Loading in 2 Seconds...
Loading in 2 Seconds...
SELF – LEARNING MODULE ADDED NURSING COMPETENCY FOR MONITORING AND CARE OF THE PATIENT RECEIVING NEURAXIAL ANALGESIA. Originally developed by Susan Warman , BN., Helen Gourlay,BN /MN. ,and Janet Walker, BN. January 1997
Download Policy: Content on the Website is provided to you AS IS for your information and personal use and may not be sold / licensed / shared on other websites without getting consent from its author.While downloading, if for some reason you are not able to download a presentation, the publisher may have deleted the file from their server.
Originally developed by Susan Warman, BN., Helen Gourlay,BN/MN. ,and Janet Walker, BN. January 1997
Revised Dec 2005 by Nancy Schuttenbeld -Acute Pain Nurse for RVH, Reviewed by Dr. Rick Chisholm, Anesthesiology, Marie Chase- Learning Services.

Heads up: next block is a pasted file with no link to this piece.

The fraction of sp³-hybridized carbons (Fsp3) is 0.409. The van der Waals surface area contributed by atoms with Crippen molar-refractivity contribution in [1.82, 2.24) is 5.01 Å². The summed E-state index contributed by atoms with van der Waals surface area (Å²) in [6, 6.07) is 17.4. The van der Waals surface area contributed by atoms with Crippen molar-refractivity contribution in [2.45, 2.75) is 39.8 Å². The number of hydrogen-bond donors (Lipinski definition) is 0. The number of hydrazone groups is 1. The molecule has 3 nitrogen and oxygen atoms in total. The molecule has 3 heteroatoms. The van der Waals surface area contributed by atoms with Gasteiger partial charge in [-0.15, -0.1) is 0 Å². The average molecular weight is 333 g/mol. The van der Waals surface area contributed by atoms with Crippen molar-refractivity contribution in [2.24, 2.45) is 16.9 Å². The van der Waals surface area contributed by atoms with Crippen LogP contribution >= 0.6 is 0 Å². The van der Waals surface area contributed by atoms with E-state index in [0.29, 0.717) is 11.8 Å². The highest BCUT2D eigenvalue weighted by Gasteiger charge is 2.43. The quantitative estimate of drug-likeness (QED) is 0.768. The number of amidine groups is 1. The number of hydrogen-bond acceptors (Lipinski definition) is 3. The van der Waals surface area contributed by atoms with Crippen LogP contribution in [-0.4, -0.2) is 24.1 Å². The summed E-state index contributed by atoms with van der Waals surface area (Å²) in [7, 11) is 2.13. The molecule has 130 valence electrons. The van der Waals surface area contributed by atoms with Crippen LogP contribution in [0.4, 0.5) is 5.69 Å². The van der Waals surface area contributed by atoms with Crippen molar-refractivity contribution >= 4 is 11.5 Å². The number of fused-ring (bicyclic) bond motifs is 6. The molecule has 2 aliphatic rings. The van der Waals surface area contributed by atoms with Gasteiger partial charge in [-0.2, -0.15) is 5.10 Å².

Pain TransmissionUnderstanding of the transmission of pain is essential to the management of pain. There are three main types of pain: Acute pain, cancer pain and chronic nonmalignant pain. Pain is also classified by pathophysiology as nociceptive pain (stimuli from somatic and visceral structures) and neuropathic pain (stimuli abnormally processed by the nervous system).Nociceptive pain is normal processing of stimuli that damages normal tissue or has the potential to do so, if prolonged. This pain is usually responsive to nonopioids and or opioids. Acute pain is mainly nociceptive and is classified as either somatic (referring to pain of the musculoskeletal system) or visceral pain (referring to pain arising from the body’s internal organs).Nociception is the term used to describe how pain becomes conscious. Four basic processes are involved: Transduction = The sensation of pain by cell damage or injury.Transmission = Occurs in the dorsal horn of the spinal cord (substance P is released here).Perception= This is how we interpret the pain (a conscious experience).Modulation= Refers to changing or inhibiting pain impulses. (response to pain) Substance “P” foun4. Modulation3. Perception2. Transmission1. Transductiond in the dorsal horn.Narcotics such as morphine are thought to bind to opiate receptors in the dorsal horn. This blocks substance P and as a result blocks the transmission of pain.When opiates are delivered into the epidural space the drug moves slowly across the meninges, through the CSF and finally to the opiate receptors in the dorsal horn – the pain relief results from the drug levels in the spinal cord.Delivering the narcotic to the opiate receptors in the spinal cord assists in decreasing the side effects that occur when using other routes of parenteral narcotics. The duration of action is longer as the narcotic must diffuse out of the CSF to the bloodstream and then be eliminated as usual by the liver and kidneys. Monitoring for LATE side effects should continue up to 12 hours post injection. Most of the late side effects you will see are thought to be due to spread through the CSF to the brain (rostral spread).Venous, CSF and epidural spaces lie within close proximity. If a bolus dose of a medication is inadvertently injected intravenously or intrathecally (CSF) the effects of the narcotic will be more profound.